Simply choose the method that will make running cable easier. If your sensor will be placed close to the switch, the method shown in Figure B is probably best for you. If a light fixture is closer to the switch, the method shown in Figure C is probably best. Both illustrations include additional light fixtures. If you have a single light, just eliminate the wiring that feeds the second fixture. Your system must have a switch that can turn off the power to the sensor and light fixtures. We used an existing switch in an existing junction box; you may need to add a box and switch.
With either method, you can add as many fixtures as you like as long as you don't exceed the wattage rating of the sensor. Boxes have to be a certain minimum size to contain the wires. A 16-cu.-in. box is adequate for all the wiring configurations we show here.
Figure B: Sensor Between Switch and Lights
Running cables from an existing switch to the sensor and then to the light fixtures is the simplest way to wire your system.
Once you've determined how you'll wire the system, run the electrical cable between the junction boxes (Photos 3 and 4). First, look at the existing cable you'll use to power the sensor and lights. On the cable's plastic sheathing you'll find one of these numbers: 14/2, 14/3, 12/2 or 12/3. The first number (12 or 14) indicates the gauge of the wire.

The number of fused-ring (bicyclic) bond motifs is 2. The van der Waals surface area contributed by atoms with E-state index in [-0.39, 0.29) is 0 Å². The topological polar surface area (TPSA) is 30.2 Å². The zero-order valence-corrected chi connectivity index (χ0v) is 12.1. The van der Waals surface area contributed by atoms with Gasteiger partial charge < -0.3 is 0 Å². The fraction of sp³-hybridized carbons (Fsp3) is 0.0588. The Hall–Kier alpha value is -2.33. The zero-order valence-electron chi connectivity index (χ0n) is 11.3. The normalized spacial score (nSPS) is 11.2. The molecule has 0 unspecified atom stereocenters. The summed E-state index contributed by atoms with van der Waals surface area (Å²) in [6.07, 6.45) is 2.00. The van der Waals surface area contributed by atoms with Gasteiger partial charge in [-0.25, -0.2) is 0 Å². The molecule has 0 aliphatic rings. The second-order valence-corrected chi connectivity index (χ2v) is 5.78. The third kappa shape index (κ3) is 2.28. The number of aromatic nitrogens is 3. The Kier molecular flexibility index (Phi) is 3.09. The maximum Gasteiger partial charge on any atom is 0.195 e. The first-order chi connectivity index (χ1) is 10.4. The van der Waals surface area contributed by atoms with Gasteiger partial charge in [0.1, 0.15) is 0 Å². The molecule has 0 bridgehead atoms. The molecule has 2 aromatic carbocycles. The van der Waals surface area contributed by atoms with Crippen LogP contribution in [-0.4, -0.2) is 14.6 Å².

The second lists the number of wires in the cable (plus the bare ground wire). Be sure to buy cable that's the same gauge as the existing cable. If you plan to follow Figure C, you'll need some cable that contains two wires and some that contains three wires.
Stand back and take a few minutes to plan the paths of the cables. The shortest route isn't always the best. Avoid a path that will force you to drill holes in tight spots or through heavy framing members. In an unfinished garage, run wire high in the walls or along rafters where it's less likely to be damaged.
If you only have a few holes to drill, an inexpensive 5/8-in. spade bit works fine. But if you have lots of drilling to do, buy an auger bit. The screw at the tip of the bit makes for faster drilling with much less strain. When you've created a path for the cable, run the cable from box to box and then fasten the cable to framing with plastic staples. Place the staples within 8 in. of each box and no more than 4 ft. 6 in. apart.